Aberlemno Sculptured Stones
Magnificent range of Pictish sculptured stones - depicting a hunting scene, battle scene between an army of men with long hair and an army of men wearing helmets.
Aberlemno Southern Roadside Stone
This stone is highly eroded but may bear the traces of a curving symbol. It was found in the field behind the present site. The function of the stones the Picts erected is uncertain but the nearby fort of Finavon (1.5km to the east) may have been the residence of a Pictish chieftain.
Aberlemno Northern Roadside Stone
This stone bears several Pictish symbols; a serpent, a double disc and z-rod and a mirror and comb. No definitive interpretation has been found for these symbols. The stone was found in the field behind and, judging from prehistoric cup marks on its back, seems to have been an earlier monument reused by the Picts.
Aberlemno Roadside Cross Slab
This stone is carved on both sides. One face is decorated with an elaborate cross flanked by angels while the other shows a hunting scene with the Pictish symbols of a crescent and V-rod, a double disc and Z-rod and a depiction of King David fighting the lion.
While the Pictish symbols show a continuity with the two earlier stones along the road, the introduction of Christian images and decorative styles drawn from manuscript illustration, shows the impact of the arrival of Christianity.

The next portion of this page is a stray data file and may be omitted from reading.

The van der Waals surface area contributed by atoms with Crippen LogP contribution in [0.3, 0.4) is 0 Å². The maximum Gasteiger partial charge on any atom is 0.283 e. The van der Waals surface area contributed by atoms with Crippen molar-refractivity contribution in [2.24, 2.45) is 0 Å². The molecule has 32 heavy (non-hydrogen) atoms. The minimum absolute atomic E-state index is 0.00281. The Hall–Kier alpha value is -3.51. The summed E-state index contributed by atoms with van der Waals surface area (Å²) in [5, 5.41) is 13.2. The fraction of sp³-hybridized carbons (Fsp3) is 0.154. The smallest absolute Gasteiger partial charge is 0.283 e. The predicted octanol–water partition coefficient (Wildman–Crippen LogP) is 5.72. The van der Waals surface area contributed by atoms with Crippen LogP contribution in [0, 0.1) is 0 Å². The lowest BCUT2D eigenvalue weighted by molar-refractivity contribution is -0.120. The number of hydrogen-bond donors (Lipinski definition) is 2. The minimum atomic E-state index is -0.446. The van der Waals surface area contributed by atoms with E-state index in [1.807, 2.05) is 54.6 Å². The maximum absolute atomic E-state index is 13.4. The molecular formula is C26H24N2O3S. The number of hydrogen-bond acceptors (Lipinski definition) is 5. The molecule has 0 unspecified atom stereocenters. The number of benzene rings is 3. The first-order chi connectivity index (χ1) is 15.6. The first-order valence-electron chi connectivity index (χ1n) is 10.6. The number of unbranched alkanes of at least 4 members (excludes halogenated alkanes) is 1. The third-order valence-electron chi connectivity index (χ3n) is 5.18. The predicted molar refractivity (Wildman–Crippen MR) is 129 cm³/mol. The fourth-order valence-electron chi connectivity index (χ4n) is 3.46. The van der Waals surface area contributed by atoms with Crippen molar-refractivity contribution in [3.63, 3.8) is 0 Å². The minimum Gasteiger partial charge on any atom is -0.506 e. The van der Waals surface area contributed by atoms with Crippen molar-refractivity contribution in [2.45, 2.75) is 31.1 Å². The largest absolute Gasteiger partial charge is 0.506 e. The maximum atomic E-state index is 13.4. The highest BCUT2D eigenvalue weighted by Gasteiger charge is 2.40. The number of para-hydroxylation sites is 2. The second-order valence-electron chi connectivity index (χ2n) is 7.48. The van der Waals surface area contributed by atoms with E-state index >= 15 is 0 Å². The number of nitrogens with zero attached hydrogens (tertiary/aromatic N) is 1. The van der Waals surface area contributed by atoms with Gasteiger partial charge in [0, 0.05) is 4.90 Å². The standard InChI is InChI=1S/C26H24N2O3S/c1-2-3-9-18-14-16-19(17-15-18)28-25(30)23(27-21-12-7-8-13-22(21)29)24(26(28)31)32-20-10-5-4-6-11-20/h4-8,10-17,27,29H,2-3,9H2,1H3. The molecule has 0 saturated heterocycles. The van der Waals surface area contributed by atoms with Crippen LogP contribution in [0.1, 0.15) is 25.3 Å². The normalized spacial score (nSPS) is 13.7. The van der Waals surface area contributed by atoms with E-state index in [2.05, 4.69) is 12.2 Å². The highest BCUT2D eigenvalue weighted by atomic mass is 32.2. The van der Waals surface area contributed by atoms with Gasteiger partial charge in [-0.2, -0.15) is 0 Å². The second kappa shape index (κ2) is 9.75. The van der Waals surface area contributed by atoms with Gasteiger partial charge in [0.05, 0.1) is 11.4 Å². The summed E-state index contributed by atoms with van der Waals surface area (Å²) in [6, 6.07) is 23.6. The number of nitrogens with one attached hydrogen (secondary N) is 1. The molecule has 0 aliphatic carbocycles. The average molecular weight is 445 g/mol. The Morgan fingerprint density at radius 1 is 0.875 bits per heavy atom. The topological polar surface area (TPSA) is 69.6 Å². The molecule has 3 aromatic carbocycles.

Churchyard Cross Slab
This stone is considered one of the finest surviving pieces of Pictish carving. It has a fine cross with elaborate interlace decoration flanked by zoomorphic patterns of entwined beasts. The side facing the church bears a battle scene between an army of men with long hair and an army of men wearing helmets.
It is thought this may commemorate the Battle of Nechtansmere (possibly thought to be near Dunnichen 10km South of here) fought in 685 AD, in which King Ecgfrith of Northumbria was killed, ending the Anglian occupation of the south of Pictland. The long-haired Picts are clearly victorious in the scene which shows a helmeted, Anglian rider fleeing while the corpse of one of his comrades.
Find out more about Pictish Stones at www.pictishstones.org.uk